Do you understand the primary problems that challenge your ideal customers?
If your business is intensely focused on relationships, then it is continually learning about the most relevant problems for which it can be the solution.
To attract new customers, they must immediately know your business understands their problems, and can offer relevant solutions for them.
Want to help your customers? Keep a list of their top problems posted in your office. Tweet this
While this seems simple enough, its importance cannot be underestimated. Helping is a vital aspect of your marketing and sales process, and that starts with being intensely aware of the various pain points.
Innovate Beyond Solutions Looking for Customers
Traditional marketers offered solutions in the form of standardized products and services
This one-size-fits-all approach treats every customer as being the same. Many small businesses fall in love with their solutions, serving them up to every new customer, regardless of the problem.
They effectively become a hammer looking for a nail. If they happen to find a screw instead, they attempt to hammer it too!
A smarter approach is to first commit resources to building a loyal tribe. Then design solutions that not only solve primary problems, but related secondary problems too.
For example, a primary problem may be learning how to lose weight. The secondary problems could be learning how to eat well, exercising properly, and reframing one’s self-image as a healthy individual
Thus, there can be multiple secondary solutions to solving the primary problem, with some being more important than others for respective customers.
Apple Computer does this well. Their retail stores offer skilled guidance, service, and training for selected computing devices in a range of sizes, styles, and capabilities. The result is solutions can be designed for customers that suit their specific budgets and needs.
How can your business innovate its solutions to be more relevant to the needs of its customers?
Tell Stories that Validate Your Capabilities
The surest way to engage buyers with your collaborative selling process is to share stories that authenticate your experience and expertise. This gives prospective buyers confidence.
Research shows stories are highly effective for activating the human brain, thereby making stories memorable content that tends to be shared with friends and influencers
As a practical matter, learning how to tell better stories allows prospective buyers to see their circumstances within the stories your business shares. They can then relate to the aspirations and challenges of the customers your business has successfully served.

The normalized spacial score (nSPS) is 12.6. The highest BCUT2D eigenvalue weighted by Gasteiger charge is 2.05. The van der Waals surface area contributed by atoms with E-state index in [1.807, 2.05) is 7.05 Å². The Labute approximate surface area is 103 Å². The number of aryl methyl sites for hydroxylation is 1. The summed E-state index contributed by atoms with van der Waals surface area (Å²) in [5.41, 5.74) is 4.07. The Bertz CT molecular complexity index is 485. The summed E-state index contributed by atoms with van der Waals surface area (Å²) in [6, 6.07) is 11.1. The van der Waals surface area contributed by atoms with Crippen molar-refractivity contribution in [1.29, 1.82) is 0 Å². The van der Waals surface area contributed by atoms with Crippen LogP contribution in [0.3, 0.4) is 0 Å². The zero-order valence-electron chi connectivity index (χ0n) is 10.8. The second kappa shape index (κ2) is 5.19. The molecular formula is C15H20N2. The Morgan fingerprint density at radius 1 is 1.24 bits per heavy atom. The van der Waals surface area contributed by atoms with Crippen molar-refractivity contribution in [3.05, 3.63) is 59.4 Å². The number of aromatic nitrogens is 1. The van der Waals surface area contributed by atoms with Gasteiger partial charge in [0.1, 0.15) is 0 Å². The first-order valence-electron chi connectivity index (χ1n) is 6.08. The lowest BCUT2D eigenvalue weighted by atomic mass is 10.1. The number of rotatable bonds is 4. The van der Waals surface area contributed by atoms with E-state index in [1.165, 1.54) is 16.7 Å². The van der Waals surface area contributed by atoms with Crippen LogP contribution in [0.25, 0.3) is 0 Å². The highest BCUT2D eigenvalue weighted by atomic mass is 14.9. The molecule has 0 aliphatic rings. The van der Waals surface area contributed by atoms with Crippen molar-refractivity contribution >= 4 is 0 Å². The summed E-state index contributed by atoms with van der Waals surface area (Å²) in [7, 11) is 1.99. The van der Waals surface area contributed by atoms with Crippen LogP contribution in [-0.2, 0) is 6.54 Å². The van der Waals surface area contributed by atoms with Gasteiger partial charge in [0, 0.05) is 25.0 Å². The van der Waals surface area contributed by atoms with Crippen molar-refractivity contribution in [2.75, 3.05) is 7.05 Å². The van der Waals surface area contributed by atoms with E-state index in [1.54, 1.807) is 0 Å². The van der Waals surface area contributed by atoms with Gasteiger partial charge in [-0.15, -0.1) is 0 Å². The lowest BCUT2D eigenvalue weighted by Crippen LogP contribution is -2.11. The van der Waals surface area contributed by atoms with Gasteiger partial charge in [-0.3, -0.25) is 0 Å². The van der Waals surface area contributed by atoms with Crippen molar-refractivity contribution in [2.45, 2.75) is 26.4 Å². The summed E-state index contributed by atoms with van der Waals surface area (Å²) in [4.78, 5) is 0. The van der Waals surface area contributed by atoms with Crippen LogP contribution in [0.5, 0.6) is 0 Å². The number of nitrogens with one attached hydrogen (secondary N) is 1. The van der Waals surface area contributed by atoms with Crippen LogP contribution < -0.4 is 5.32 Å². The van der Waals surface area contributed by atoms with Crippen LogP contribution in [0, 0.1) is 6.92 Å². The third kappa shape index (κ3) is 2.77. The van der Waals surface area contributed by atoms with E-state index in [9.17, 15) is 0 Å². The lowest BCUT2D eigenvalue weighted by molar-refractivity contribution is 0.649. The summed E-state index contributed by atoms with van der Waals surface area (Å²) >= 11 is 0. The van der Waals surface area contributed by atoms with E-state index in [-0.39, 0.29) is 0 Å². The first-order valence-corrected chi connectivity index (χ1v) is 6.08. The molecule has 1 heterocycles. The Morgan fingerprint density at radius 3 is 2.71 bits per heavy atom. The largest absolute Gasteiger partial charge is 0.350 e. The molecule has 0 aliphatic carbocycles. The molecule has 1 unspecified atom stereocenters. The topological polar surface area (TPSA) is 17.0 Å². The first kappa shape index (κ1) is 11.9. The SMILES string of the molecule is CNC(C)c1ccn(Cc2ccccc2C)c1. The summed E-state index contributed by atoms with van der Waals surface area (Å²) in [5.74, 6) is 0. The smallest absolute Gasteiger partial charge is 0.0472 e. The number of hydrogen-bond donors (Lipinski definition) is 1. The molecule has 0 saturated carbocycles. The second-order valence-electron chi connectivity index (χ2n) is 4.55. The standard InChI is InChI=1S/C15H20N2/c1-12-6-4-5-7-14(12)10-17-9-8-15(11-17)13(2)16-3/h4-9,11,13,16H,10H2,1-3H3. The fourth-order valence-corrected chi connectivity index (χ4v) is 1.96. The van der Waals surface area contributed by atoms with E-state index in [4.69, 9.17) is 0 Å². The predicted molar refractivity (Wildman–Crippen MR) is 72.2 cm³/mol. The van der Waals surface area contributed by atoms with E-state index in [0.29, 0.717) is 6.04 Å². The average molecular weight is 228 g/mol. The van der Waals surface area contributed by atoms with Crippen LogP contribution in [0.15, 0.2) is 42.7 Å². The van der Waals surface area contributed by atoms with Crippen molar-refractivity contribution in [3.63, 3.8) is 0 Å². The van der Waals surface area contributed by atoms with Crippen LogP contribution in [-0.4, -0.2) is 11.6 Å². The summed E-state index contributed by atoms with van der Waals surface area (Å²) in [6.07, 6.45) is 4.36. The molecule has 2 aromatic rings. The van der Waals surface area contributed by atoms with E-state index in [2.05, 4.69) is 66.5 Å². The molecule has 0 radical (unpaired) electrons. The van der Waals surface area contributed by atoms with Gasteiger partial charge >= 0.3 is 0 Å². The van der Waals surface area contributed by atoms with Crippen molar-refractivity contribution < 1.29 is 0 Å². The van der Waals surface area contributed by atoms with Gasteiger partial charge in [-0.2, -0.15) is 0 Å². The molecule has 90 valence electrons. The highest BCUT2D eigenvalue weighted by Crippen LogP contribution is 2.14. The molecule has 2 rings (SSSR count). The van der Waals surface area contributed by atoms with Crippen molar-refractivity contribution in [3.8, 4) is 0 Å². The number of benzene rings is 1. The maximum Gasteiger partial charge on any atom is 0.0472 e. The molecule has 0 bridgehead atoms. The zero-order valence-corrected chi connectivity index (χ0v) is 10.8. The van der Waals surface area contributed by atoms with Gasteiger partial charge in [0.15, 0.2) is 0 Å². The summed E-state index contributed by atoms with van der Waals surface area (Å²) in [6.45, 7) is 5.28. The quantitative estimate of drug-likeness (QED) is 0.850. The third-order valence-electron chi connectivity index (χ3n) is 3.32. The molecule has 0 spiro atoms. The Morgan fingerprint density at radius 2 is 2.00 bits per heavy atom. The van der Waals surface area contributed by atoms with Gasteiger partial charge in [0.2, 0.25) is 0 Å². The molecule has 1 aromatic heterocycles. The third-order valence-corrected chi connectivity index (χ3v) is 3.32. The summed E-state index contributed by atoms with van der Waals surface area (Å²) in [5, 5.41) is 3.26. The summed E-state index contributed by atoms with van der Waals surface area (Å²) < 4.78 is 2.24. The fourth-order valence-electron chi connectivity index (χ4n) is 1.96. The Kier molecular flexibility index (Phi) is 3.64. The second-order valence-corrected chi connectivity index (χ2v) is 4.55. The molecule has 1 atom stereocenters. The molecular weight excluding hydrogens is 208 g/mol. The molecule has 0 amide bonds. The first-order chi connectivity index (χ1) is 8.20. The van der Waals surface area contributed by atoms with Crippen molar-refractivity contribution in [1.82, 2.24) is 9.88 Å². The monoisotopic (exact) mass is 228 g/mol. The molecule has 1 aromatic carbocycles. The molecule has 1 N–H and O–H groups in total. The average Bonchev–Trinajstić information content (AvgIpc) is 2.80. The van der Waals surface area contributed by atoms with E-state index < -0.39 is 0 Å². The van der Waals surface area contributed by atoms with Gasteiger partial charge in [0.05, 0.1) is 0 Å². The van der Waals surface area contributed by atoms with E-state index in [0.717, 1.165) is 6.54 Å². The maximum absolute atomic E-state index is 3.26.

Your social media is ideally suited to sharing stories. However, they should be first captured on some form of owned media. Publishing on your website or blog establishes the copyrights of your original stories.
Now your stories can shared from that central source for years to come to communicate your business capabilities in a meaningful way.
Ask Good Questions
Savvy buyers can spot inexperience within seconds. They expect your staff to know as much or more than they do, and that assessment is often the result of the first few questions your business asks.
A traditional approach for retailers is asking the prospective buyer how the representative can help them. These days, expectations are different. The business is expected to know how it can help, and readily communicate that, often by asking good questions.
This is one reason why your business needs to consume media to stay on top of recent developments in your industry. It is also why it should be blogging to explore them further.
What is new is often on the minds of your customers, so they will expect your business to be able to offer a relevant perspective to measure against theirs. Customers don’t expect a business to always be the answer to their problems, but they do expect it to care enough to try.
#1 – List the primary problems that challenge your ideal customers.
#2 – Then list the secondary problems that should be addressed to solve the primary problem.
This is where your business is likely to find new ways for helping its customers, and quite possibly new sources of revenue too!
About the Author: Jeff Korhan, MBA, is the author of Built-In Social: Essential Social Marketing Practices for Every Small Business – (Wiley 2013)